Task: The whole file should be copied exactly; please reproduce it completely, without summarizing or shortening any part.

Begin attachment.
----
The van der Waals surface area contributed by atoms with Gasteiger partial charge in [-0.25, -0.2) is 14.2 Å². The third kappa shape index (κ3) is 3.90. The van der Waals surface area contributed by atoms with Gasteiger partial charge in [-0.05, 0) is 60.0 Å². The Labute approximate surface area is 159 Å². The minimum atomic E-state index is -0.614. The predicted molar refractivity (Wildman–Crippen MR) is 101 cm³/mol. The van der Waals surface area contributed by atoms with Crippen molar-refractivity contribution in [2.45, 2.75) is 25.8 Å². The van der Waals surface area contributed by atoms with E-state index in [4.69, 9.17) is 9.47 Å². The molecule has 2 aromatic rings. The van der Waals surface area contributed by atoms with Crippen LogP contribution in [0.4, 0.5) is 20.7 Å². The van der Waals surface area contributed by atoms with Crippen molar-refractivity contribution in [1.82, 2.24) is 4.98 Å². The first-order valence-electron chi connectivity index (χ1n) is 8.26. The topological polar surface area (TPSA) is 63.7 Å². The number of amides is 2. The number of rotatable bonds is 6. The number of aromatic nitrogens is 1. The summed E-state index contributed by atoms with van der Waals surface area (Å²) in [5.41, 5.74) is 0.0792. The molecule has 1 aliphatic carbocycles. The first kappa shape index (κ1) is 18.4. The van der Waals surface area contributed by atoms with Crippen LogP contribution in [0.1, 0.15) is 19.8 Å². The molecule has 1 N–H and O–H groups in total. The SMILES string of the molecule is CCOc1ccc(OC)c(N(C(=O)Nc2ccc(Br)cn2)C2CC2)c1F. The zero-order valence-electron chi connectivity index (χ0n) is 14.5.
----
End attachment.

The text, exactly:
The van der Waals surface area contributed by atoms with Gasteiger partial charge in [-0.25, -0.2) is 14.2 Å². The third kappa shape index (κ3) is 3.90. The van der Waals surface area contributed by atoms with Gasteiger partial charge in [-0.05, 0) is 60.0 Å². The Labute approximate surface area is 159 Å². The minimum atomic E-state index is -0.614. The predicted molar refractivity (Wildman–Crippen MR) is 101 cm³/mol. The van der Waals surface area contributed by atoms with Crippen molar-refractivity contribution in [2.45, 2.75) is 25.8 Å². The van der Waals surface area contributed by atoms with E-state index in [4.69, 9.17) is 9.47 Å². The molecule has 2 aromatic rings. The van der Waals surface area contributed by atoms with Crippen LogP contribution in [0.4, 0.5) is 20.7 Å². The van der Waals surface area contributed by atoms with Crippen molar-refractivity contribution in [1.82, 2.24) is 4.98 Å². The first-order valence-electron chi connectivity index (χ1n) is 8.26. The topological polar surface area (TPSA) is 63.7 Å². The number of amides is 2. The number of rotatable bonds is 6. The number of aromatic nitrogens is 1. The summed E-state index contributed by atoms with van der Waals surface area (Å²) in [5.41, 5.74) is 0.0792. The molecule has 1 aliphatic carbocycles. The first kappa shape index (κ1) is 18.4. The van der Waals surface area contributed by atoms with Crippen LogP contribution in [0.1, 0.15) is 19.8 Å². The molecule has 1 N–H and O–H groups in total. The SMILES string of the molecule is CCOc1ccc(OC)c(N(C(=O)Nc2ccc(Br)cn2)C2CC2)c1F. The zero-order valence-electron chi connectivity index (χ0n) is 14.5.